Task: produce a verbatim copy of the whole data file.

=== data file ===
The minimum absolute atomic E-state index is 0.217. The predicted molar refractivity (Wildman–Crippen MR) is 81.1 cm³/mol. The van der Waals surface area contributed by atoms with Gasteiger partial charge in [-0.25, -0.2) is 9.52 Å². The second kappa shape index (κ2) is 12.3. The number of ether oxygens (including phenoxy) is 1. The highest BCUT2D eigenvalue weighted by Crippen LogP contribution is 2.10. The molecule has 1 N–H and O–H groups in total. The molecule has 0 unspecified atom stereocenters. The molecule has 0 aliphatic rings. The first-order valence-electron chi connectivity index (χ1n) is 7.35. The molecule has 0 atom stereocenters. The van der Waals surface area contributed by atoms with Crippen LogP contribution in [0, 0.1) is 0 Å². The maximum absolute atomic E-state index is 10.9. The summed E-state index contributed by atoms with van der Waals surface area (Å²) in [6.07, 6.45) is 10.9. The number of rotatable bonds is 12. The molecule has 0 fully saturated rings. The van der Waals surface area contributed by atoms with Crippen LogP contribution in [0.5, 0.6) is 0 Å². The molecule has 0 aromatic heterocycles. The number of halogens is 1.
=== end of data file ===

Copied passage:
The minimum absolute atomic E-state index is 0.217. The predicted molar refractivity (Wildman–Crippen MR) is 81.1 cm³/mol. The van der Waals surface area contributed by atoms with Gasteiger partial charge in [-0.25, -0.2) is 9.52 Å². The second kappa shape index (κ2) is 12.3. The number of ether oxygens (including phenoxy) is 1. The highest BCUT2D eigenvalue weighted by Crippen LogP contribution is 2.10. The molecule has 1 N–H and O–H groups in total. The molecule has 0 unspecified atom stereocenters. The molecule has 0 aliphatic rings. The first-order valence-electron chi connectivity index (χ1n) is 7.35. The molecule has 0 atom stereocenters. The van der Waals surface area contributed by atoms with Crippen LogP contribution in [0, 0.1) is 0 Å². The maximum absolute atomic E-state index is 10.9. The summed E-state index contributed by atoms with van der Waals surface area (Å²) in [6.07, 6.45) is 10.9. The number of rotatable bonds is 12. The molecule has 0 fully saturated rings. The van der Waals surface area contributed by atoms with Crippen LogP contribution in [0.5, 0.6) is 0 Å². The molecule has 0 aromatic heterocycles. The number of halogens is 1.